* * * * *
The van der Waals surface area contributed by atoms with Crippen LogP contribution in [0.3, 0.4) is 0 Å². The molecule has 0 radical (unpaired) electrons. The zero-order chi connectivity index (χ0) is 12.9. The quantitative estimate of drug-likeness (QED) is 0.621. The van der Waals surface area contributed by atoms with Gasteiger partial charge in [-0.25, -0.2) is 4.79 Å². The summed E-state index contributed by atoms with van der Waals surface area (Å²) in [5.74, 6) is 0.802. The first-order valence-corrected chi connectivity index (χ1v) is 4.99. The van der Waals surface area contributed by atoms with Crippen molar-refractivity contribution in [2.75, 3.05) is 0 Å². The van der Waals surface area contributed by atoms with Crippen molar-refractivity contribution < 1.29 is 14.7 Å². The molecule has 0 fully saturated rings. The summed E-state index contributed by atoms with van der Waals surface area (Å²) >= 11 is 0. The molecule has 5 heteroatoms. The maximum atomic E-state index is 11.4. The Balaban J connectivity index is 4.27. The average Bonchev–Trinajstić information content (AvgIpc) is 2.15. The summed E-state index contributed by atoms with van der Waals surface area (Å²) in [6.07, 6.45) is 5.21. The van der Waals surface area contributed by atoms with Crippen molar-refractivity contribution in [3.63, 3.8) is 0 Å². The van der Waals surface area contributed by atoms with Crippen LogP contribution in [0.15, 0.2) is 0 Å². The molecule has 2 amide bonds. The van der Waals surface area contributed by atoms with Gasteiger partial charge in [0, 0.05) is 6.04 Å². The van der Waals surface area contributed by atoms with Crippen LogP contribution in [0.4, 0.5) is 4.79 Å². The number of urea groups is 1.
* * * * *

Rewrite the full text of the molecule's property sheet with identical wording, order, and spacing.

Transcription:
The van der Waals surface area contributed by atoms with Crippen LogP contribution in [0.3, 0.4) is 0 Å². The molecule has 0 radical (unpaired) electrons. The zero-order chi connectivity index (χ0) is 12.9. The quantitative estimate of drug-likeness (QED) is 0.621. The van der Waals surface area contributed by atoms with Gasteiger partial charge in [-0.25, -0.2) is 4.79 Å². The summed E-state index contributed by atoms with van der Waals surface area (Å²) in [5.74, 6) is 0.802. The first-order valence-corrected chi connectivity index (χ1v) is 4.99. The van der Waals surface area contributed by atoms with Crippen molar-refractivity contribution in [2.75, 3.05) is 0 Å². The van der Waals surface area contributed by atoms with Crippen molar-refractivity contribution < 1.29 is 14.7 Å². The molecule has 0 fully saturated rings. The summed E-state index contributed by atoms with van der Waals surface area (Å²) >= 11 is 0. The molecule has 5 heteroatoms. The maximum atomic E-state index is 11.4. The Balaban J connectivity index is 4.27. The average Bonchev–Trinajstić information content (AvgIpc) is 2.15. The summed E-state index contributed by atoms with van der Waals surface area (Å²) in [6.07, 6.45) is 5.21. The van der Waals surface area contributed by atoms with Crippen molar-refractivity contribution in [3.63, 3.8) is 0 Å². The van der Waals surface area contributed by atoms with Crippen LogP contribution in [0.15, 0.2) is 0 Å². The molecule has 2 amide bonds. The van der Waals surface area contributed by atoms with Gasteiger partial charge in [0, 0.05) is 6.04 Å². The van der Waals surface area contributed by atoms with Crippen LogP contribution in [0.4, 0.5) is 4.79 Å². The number of urea groups is 1.